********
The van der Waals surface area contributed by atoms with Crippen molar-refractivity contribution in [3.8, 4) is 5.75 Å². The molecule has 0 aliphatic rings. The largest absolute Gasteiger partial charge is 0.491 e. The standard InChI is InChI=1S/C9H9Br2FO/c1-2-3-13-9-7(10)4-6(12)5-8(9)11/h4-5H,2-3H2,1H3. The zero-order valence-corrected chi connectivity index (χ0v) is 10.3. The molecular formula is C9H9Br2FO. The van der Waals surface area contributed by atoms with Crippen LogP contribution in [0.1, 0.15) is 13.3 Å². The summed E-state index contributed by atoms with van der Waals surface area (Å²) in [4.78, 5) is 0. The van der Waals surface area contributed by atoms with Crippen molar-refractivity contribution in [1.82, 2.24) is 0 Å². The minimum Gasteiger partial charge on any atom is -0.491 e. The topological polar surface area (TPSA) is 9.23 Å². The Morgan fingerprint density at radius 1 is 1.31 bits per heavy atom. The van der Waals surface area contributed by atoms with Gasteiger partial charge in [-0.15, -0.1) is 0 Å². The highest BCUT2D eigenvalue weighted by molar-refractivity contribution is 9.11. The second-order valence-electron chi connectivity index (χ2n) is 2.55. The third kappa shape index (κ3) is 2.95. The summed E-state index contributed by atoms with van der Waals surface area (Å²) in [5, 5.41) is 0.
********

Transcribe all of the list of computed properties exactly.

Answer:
The van der Waals surface area contributed by atoms with Crippen molar-refractivity contribution in [3.8, 4) is 5.75 Å². The molecule has 0 aliphatic rings. The largest absolute Gasteiger partial charge is 0.491 e. The standard InChI is InChI=1S/C9H9Br2FO/c1-2-3-13-9-7(10)4-6(12)5-8(9)11/h4-5H,2-3H2,1H3. The zero-order valence-corrected chi connectivity index (χ0v) is 10.3. The molecular formula is C9H9Br2FO. The van der Waals surface area contributed by atoms with Crippen LogP contribution in [0.1, 0.15) is 13.3 Å². The summed E-state index contributed by atoms with van der Waals surface area (Å²) in [4.78, 5) is 0. The van der Waals surface area contributed by atoms with Crippen molar-refractivity contribution in [1.82, 2.24) is 0 Å². The minimum Gasteiger partial charge on any atom is -0.491 e. The topological polar surface area (TPSA) is 9.23 Å². The Morgan fingerprint density at radius 1 is 1.31 bits per heavy atom. The van der Waals surface area contributed by atoms with Gasteiger partial charge in [-0.15, -0.1) is 0 Å². The highest BCUT2D eigenvalue weighted by molar-refractivity contribution is 9.11. The second-order valence-electron chi connectivity index (χ2n) is 2.55. The third kappa shape index (κ3) is 2.95. The summed E-state index contributed by atoms with van der Waals surface area (Å²) in [5, 5.41) is 0.